Using the hypothetical example from Step 1, you could say the following are (legitimate) reasons for why you cannot currently solve your issue.

  1. I do not have enough time to work on my new business venture because I have other work commitments.
  2. Growing my business will cost a lot of money.
  3. There is so much competition out there.
  4. Growing my business requires more resources than I currently have.

Once you identify and list the principal reasons for why your problem is difficult to resolve, you can reflect on insightful solutions to it.

Step 3: Create new solutions

Once you have identified your problem, the limiting beliefs you have about it, and the legitimate reasons for why you are having an issue, it is time to start creating new possible solutions.

Let us look at some of the assumptions most entrepreneurs have about growing their business and how we can put a First Principles Thinking twist on them.

Limiting belief #1: Growing my business will cost a lot of money.

What do you need to grow a business that is profitable and can scale over time? You need to sell products or services to more customers who have a specific need.

First Principles Thinking:

Attracting new customers, retaining your existing clientele, and selling to them costs money. If you currently do not have the financial resources to make this happen, you will likely need funding from an external source.

Who has access to more funding and is a viable option for you? This could mean acquiring a business partner, obtaining investments, or a business loan is in the cards. 

Limiting belief #2: There is a lot of competition out there.

In today’s online marketplace, there is a business for just about everything. As an entrepreneur, it is your job to create and sustain a business model that allows you to serve the best product(s) or service(s) you can offer within your field of choice.

First Principles Thinking:

Start with your strengths and interests – what are you interested in? What skills do you have? Nowadays, most skills can be turned into a profitable business model. The key is to offer the best service amongst your competitors.

When you stick to your strengths but test out different variations and strategies, you can hone in on what works well with your customer base and can make the most profit.

Limiting belief #3: If I fail, I could face bankruptcy.

Whether you are an entrepreneur just starting your business or a seasoned professional who has been running an organization for some time, bankruptcy is always a possibility.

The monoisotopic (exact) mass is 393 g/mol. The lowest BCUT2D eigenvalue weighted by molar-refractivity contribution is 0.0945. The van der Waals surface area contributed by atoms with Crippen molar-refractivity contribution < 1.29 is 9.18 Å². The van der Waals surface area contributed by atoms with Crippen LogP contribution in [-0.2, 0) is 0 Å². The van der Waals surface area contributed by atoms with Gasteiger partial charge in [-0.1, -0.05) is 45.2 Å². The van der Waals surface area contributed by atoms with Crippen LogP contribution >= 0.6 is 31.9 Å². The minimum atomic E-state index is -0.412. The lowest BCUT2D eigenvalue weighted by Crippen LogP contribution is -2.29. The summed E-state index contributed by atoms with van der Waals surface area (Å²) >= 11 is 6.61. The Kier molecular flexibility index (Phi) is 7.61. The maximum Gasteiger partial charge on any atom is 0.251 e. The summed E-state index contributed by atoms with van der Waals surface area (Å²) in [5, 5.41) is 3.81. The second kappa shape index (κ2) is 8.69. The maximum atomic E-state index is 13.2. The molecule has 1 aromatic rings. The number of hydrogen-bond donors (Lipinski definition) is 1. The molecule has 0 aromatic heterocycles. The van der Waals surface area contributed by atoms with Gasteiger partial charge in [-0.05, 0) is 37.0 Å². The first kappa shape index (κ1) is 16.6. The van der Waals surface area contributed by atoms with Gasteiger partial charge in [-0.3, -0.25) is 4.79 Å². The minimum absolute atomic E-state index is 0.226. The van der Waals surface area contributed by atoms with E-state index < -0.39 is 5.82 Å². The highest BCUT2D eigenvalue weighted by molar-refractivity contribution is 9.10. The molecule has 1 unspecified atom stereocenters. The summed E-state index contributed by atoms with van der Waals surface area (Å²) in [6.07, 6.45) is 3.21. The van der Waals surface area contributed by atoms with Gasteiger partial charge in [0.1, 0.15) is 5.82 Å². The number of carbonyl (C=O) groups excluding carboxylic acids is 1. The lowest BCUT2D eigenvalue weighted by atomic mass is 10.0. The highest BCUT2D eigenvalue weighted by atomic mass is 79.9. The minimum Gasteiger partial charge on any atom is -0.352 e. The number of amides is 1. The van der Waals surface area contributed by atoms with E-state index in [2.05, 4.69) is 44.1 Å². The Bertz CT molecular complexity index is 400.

The economy could take a massive hit, your industry could lose market value, or a new competitor could steal your existing customers. If you are serious about your business, it is a risk you must be willing to take.

First Principles Thinking:

How can you ensure you protect your finances against external factors as much as possible? While you cannot control what the national economy or where your industry’s market value stands, you can control how you stack up against other competitors.

This means setting a clear plan of action. Based on a comprehensive business plan, what rules, regulations, and tax laws do you have to abide by? If you want to take out a business loan, how much can you pay now? Never overestimate your financial capacity.

Another factor that influences a business’s success is customer satisfaction. Think, how can you give your existing and future customers excellent service and still make a sustainable profit? What is the added value you currently provide to clients?

First Principles Thinking can improve your life

The First Principles Thinking can help you overcome the roadblocks to your innovation and allow your creative ideas to flow. It can be used to solve problems related to your finances, health, and personal life by inspiring you to think beyond the information often considered to be an absolute truth.

Do not be afraid to challenge your assumptions – seek evidence and examples of others who have previously overcome their limitations to start analyzing your current problem areas in a different light.

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Karen Lopez

Written by Karen Lopez

Karen Lopez is Theia Marketing's Marketing Manager.